Includes lecture, book signing, and Friday-the-Thirteenth Party.
presented by the Freethought Society of Greater Philadelphia
Contact Margaret Downey | 610-793-2737 | [email protected]
or Eric Krieg | [email protected]
In this week’s eSkeptic, Robert K. Eberle reviews Francis S. Collins’s book The Language of God: A Scientist Presents Evidence for Belief (Free Press, 2006, ISBN 0743286391).
The Language of God
If God Could Talk What Would he Say?
book review by Robert K. Eberle
Theistic evolution, a theological sentiment that blossomed late in the 19th century as a means of believing in God while, at the same time, acknowledging the mounting and indisputable evidence of evolution, is not discussed much today. In the present debate over religion and science, the conflict is mostly between creationism (and its covert alias Intelligent Design), and the natural sciences, especially Darwin’s theory. Among scientists that believe in a god, however, there are a significant number that adhere to theistic evolution even if it is not formally espoused. The reason for this embrace is because it is one of two possible theological proposals that allows a scientist to believe in a deity without the requirement that they deny empirical evidence found in the explorations of the natural sciences.
Theistic evolution admits to such ideas as the universe had a beginning, it is about 14 billion years old, and all the life forms on Earth evolved into their present state. Even the fact that Homo sapiens evolved is not denied, although the process of evolution — including everything from the stars and planets to man — was guided by a divine will. What form this godly action takes and when and in what manner it occurs varies somewhat with proponents of this theology, but there is no real effort made to discredit a scientific theory solely because the proffered hypothesis appears to be in conflict with an interpretation of some biblical verses.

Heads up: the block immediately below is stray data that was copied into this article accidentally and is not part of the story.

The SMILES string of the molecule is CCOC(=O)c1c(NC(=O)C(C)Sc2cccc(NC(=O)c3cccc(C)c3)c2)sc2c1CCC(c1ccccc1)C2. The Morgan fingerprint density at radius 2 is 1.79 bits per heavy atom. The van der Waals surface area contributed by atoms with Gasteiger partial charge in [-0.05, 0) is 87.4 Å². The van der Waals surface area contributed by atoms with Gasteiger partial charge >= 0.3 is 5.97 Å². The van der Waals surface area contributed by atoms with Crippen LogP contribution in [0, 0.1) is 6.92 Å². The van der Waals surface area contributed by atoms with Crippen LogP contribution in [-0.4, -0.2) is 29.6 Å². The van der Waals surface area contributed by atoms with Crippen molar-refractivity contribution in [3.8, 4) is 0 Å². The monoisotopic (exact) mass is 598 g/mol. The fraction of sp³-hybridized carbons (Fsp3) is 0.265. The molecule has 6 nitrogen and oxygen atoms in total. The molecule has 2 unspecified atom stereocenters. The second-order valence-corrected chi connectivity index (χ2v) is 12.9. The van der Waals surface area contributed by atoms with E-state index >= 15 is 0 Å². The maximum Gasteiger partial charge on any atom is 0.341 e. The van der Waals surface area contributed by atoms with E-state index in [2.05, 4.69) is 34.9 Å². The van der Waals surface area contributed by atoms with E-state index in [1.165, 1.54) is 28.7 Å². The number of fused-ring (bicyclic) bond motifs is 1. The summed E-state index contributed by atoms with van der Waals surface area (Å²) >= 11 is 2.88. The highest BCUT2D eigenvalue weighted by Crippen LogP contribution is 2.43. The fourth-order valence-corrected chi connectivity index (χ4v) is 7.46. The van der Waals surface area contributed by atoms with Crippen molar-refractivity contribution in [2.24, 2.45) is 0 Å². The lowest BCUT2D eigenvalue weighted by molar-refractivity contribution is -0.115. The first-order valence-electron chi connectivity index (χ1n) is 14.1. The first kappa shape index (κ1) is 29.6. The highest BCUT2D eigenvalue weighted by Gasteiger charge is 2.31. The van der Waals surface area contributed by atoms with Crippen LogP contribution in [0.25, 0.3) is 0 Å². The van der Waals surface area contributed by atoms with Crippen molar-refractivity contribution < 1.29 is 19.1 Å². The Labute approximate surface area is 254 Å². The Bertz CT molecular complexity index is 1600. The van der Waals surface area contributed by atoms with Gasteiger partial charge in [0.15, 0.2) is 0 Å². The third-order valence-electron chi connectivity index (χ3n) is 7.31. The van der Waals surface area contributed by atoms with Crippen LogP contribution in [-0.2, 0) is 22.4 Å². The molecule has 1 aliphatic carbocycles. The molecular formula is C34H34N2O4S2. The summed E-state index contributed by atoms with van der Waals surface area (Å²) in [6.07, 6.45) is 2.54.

In his book, The Language of God, Dr. Francis S. Collins attempts to modernize and revitalize this theological idea by, as a start, renaming it as BioLogos, from the Greek words for “life” and “word.” He does this because, for one thing, there is a negative connotation of the words “theistic” and “evolution” among certain segments of the scientific and religious communities. Many scientists are not keen on something that is associated with science and has the word “theistic” in its title. Likewise, many devoted believers shun the word “evolution” because of the conventional wisdom that it is contrary to a belief in God. Additionally, Collins writes, consigning “one’s belief in God to an adjective suggests a secondary priority, with the primary emphasis being the noun, namely ‘evolution.’”